In an effort to help educate first responders so that they can perform their jobs safely and effectively, Liberty Utilities provides valuable information on responding to electrical emergencies.
Most electrical fires can be traced to overheated circuits and overloaded equipment. When abused, insulation may melt or burn, exposing live wires. Learn what to do in the event of a fire and how to avoid having one.
Powerlines, substations, and transformers all contain “live” parts that can be dangerous to contact. Whether uninsulated overhead powerlines or underground powerlines, it’s important to exercise caution around any electrical system.
Purchasing an electric generator as a standby system can help prepare for the possibility of a power outage. However, generators may pose a serious safety hazard if not used and installed according to the manufacturer's instructions. Be sure to follow all safety guidelines when using a generator.
Need to dig? Call 811. It’s the law. Utility and communication services can be within a few feet of the ground’s surface. Even a small dent or a scrape can cause damage, resulting in a leak or service-wide disruptions.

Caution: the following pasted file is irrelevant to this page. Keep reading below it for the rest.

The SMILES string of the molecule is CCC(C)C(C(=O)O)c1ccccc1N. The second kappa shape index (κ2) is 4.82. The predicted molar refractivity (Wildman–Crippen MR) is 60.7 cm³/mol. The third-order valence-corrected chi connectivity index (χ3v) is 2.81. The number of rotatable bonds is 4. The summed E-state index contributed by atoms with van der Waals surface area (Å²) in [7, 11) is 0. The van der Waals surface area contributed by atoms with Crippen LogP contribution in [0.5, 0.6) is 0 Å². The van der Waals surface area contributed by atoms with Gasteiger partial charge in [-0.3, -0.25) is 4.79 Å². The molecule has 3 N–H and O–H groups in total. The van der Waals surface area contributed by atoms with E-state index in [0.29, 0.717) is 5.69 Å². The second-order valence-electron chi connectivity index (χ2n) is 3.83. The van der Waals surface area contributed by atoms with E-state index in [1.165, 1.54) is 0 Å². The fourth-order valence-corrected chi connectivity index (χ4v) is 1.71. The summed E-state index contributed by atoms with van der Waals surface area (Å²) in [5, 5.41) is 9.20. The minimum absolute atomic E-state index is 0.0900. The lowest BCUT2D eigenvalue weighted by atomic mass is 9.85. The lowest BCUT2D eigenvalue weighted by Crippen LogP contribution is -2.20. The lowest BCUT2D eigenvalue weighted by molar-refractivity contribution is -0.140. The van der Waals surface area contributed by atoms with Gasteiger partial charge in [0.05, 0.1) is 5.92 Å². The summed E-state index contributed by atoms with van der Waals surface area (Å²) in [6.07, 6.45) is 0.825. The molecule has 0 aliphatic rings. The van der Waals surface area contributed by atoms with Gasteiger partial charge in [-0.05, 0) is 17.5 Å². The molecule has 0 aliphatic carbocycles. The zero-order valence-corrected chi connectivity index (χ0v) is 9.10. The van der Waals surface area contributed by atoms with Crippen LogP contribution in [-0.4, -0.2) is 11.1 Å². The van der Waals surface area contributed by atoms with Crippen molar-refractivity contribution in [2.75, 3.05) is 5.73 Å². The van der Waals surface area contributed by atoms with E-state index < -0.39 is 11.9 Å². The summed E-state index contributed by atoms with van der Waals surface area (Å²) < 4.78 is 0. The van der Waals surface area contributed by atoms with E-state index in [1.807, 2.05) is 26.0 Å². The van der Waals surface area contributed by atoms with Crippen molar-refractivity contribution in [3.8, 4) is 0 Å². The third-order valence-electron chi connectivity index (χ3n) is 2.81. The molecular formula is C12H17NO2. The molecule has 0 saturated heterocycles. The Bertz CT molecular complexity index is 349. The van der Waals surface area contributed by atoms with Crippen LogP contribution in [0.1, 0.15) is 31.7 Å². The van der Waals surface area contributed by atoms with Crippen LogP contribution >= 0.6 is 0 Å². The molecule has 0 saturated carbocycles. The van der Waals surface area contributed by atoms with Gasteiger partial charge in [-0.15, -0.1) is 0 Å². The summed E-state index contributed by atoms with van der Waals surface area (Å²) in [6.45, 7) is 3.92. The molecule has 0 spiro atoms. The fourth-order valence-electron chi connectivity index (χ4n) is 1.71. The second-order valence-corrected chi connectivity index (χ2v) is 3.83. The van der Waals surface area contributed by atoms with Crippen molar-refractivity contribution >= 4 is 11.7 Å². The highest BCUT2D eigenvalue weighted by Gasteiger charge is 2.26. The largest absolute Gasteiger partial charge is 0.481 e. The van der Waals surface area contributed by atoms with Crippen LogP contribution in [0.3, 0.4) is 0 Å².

Underground electrical service has several benefits. There are less power disruptions due to tree contact, wires are out of site and there are no utility poles to contend with locally. However, it’s important to use caution around associated underground infrastructure.
Our goal is to restore power as quickly as possible, but our priority is always to make sure we are not putting our employees or members of the public at risk while doing so. The Occupational Safety and Health Administration (OSHA) and truck manufacturers state that utility workers cannot operate bucket trucks in elevated winds or adverse weather conditions. Poor weather conditions could cause an employee to come into contact with flying debris or lose control of materials or equipment they are handling, posing a risk to themselves and the public.
Prior to utilizing a bucket truck, a proper risk assessment is conducted to determine the hazards and the controls to be used. As soon as our crews are able to do so safely, rest assured we will be out in the field working on getting our customers back up and running.
The workplace is a hotbed for electricity interaction. Learn more about how you can protect yourself from a shock.